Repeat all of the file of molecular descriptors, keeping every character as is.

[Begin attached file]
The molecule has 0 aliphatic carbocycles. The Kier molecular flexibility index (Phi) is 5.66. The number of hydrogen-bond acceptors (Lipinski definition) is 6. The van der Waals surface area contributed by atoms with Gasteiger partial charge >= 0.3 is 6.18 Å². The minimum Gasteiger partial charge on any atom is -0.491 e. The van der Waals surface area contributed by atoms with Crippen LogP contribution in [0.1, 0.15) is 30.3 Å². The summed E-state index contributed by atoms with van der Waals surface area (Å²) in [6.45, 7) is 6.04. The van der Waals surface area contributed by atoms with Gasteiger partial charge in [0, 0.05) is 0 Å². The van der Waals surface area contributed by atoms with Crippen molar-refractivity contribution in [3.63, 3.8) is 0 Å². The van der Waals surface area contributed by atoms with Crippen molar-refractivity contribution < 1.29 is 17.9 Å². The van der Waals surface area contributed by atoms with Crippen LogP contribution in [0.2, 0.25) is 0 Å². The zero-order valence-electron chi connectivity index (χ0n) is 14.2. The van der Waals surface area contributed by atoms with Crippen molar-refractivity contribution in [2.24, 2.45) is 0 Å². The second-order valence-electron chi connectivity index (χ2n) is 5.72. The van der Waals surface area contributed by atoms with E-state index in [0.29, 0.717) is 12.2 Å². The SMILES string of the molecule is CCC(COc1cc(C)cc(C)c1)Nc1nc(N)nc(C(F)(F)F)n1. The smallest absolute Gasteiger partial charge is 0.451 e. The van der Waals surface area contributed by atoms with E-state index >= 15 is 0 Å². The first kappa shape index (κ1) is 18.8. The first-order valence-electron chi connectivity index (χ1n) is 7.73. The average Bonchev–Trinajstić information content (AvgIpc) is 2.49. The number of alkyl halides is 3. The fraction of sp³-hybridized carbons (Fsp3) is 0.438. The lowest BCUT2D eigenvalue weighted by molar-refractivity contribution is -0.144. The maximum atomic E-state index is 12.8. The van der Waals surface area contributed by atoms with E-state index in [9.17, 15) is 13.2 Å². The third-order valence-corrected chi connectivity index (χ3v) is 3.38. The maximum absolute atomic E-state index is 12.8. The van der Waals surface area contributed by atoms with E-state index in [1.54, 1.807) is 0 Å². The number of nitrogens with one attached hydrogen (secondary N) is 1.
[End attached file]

The molecule has 0 aliphatic carbocycles. The Kier molecular flexibility index (Phi) is 5.66. The number of hydrogen-bond acceptors (Lipinski definition) is 6. The van der Waals surface area contributed by atoms with Gasteiger partial charge >= 0.3 is 6.18 Å². The minimum Gasteiger partial charge on any atom is -0.491 e. The van der Waals surface area contributed by atoms with Crippen LogP contribution in [0.1, 0.15) is 30.3 Å². The summed E-state index contributed by atoms with van der Waals surface area (Å²) in [6.45, 7) is 6.04. The van der Waals surface area contributed by atoms with Gasteiger partial charge in [0, 0.05) is 0 Å². The van der Waals surface area contributed by atoms with Crippen molar-refractivity contribution in [3.63, 3.8) is 0 Å². The van der Waals surface area contributed by atoms with Crippen molar-refractivity contribution < 1.29 is 17.9 Å². The van der Waals surface area contributed by atoms with Crippen LogP contribution in [0.2, 0.25) is 0 Å². The zero-order valence-electron chi connectivity index (χ0n) is 14.2. The van der Waals surface area contributed by atoms with Crippen molar-refractivity contribution in [2.24, 2.45) is 0 Å². The second-order valence-electron chi connectivity index (χ2n) is 5.72. The van der Waals surface area contributed by atoms with E-state index in [0.29, 0.717) is 12.2 Å². The SMILES string of the molecule is CCC(COc1cc(C)cc(C)c1)Nc1nc(N)nc(C(F)(F)F)n1. The smallest absolute Gasteiger partial charge is 0.451 e. The van der Waals surface area contributed by atoms with E-state index >= 15 is 0 Å². The first kappa shape index (κ1) is 18.8. The first-order valence-electron chi connectivity index (χ1n) is 7.73. The average Bonchev–Trinajstić information content (AvgIpc) is 2.49. The number of alkyl halides is 3. The fraction of sp³-hybridized carbons (Fsp3) is 0.438. The lowest BCUT2D eigenvalue weighted by molar-refractivity contribution is -0.144. The maximum atomic E-state index is 12.8. The van der Waals surface area contributed by atoms with E-state index in [9.17, 15) is 13.2 Å². The third-order valence-corrected chi connectivity index (χ3v) is 3.38. The maximum absolute atomic E-state index is 12.8. The van der Waals surface area contributed by atoms with E-state index in [1.54, 1.807) is 0 Å². The number of nitrogens with one attached hydrogen (secondary N) is 1.